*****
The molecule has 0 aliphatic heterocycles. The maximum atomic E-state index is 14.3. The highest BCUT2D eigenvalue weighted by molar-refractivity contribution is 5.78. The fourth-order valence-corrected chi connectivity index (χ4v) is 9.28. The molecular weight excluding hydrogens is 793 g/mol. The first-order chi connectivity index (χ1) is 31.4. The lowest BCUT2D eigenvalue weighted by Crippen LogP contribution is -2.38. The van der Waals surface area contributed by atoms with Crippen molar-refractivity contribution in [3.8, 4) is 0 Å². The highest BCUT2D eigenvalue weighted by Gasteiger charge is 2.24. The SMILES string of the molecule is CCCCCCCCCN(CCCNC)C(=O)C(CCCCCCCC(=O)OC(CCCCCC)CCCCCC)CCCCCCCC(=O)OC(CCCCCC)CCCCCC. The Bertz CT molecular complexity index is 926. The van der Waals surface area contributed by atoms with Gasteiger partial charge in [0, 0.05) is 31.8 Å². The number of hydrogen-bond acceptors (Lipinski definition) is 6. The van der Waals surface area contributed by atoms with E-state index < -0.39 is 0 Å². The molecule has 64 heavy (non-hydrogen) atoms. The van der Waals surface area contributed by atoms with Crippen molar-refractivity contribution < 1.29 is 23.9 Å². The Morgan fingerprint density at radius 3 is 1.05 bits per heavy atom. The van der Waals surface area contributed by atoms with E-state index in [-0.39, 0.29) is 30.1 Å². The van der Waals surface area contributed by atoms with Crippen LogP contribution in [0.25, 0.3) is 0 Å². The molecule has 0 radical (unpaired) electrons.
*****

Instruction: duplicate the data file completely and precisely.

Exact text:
The molecule has 0 aliphatic heterocycles. The maximum atomic E-state index is 14.3. The highest BCUT2D eigenvalue weighted by molar-refractivity contribution is 5.78. The fourth-order valence-corrected chi connectivity index (χ4v) is 9.28. The molecular weight excluding hydrogens is 793 g/mol. The first-order chi connectivity index (χ1) is 31.4. The lowest BCUT2D eigenvalue weighted by Crippen LogP contribution is -2.38. The van der Waals surface area contributed by atoms with Crippen molar-refractivity contribution in [3.8, 4) is 0 Å². The highest BCUT2D eigenvalue weighted by Gasteiger charge is 2.24. The SMILES string of the molecule is CCCCCCCCCN(CCCNC)C(=O)C(CCCCCCCC(=O)OC(CCCCCC)CCCCCC)CCCCCCCC(=O)OC(CCCCCC)CCCCCC. The Bertz CT molecular complexity index is 926. The van der Waals surface area contributed by atoms with Gasteiger partial charge in [0, 0.05) is 31.8 Å². The number of hydrogen-bond acceptors (Lipinski definition) is 6. The van der Waals surface area contributed by atoms with E-state index < -0.39 is 0 Å². The molecule has 64 heavy (non-hydrogen) atoms. The van der Waals surface area contributed by atoms with Crippen molar-refractivity contribution < 1.29 is 23.9 Å². The Morgan fingerprint density at radius 3 is 1.05 bits per heavy atom. The van der Waals surface area contributed by atoms with E-state index in [-0.39, 0.29) is 30.1 Å². The van der Waals surface area contributed by atoms with Crippen LogP contribution in [0.25, 0.3) is 0 Å². The molecule has 0 radical (unpaired) electrons.